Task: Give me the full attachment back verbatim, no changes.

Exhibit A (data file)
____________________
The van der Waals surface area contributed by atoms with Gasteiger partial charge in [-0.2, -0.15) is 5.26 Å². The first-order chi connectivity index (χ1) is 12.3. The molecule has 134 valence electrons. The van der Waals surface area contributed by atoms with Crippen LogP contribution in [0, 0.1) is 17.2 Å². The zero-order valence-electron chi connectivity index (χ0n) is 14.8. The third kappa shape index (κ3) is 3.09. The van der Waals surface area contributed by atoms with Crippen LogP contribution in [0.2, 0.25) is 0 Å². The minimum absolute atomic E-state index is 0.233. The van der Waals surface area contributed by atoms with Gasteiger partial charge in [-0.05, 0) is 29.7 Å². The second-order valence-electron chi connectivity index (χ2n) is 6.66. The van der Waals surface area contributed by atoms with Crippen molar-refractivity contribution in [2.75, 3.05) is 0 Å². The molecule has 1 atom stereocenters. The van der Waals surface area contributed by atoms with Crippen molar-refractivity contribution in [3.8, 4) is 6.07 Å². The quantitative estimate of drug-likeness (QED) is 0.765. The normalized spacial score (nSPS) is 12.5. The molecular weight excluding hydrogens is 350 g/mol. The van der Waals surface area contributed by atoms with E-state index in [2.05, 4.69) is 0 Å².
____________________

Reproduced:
The van der Waals surface area contributed by atoms with Gasteiger partial charge in [-0.2, -0.15) is 5.26 Å². The first-order chi connectivity index (χ1) is 12.3. The molecule has 134 valence electrons. The van der Waals surface area contributed by atoms with Crippen LogP contribution in [0, 0.1) is 17.2 Å². The zero-order valence-electron chi connectivity index (χ0n) is 14.8. The third kappa shape index (κ3) is 3.09. The van der Waals surface area contributed by atoms with Crippen LogP contribution in [0.2, 0.25) is 0 Å². The minimum absolute atomic E-state index is 0.233. The van der Waals surface area contributed by atoms with Gasteiger partial charge in [-0.05, 0) is 29.7 Å². The second-order valence-electron chi connectivity index (χ2n) is 6.66. The van der Waals surface area contributed by atoms with Crippen molar-refractivity contribution in [2.75, 3.05) is 0 Å². The molecule has 1 atom stereocenters. The van der Waals surface area contributed by atoms with Crippen molar-refractivity contribution in [3.8, 4) is 6.07 Å². The quantitative estimate of drug-likeness (QED) is 0.765. The normalized spacial score (nSPS) is 12.5. The molecular weight excluding hydrogens is 350 g/mol. The van der Waals surface area contributed by atoms with E-state index in [2.05, 4.69) is 0 Å².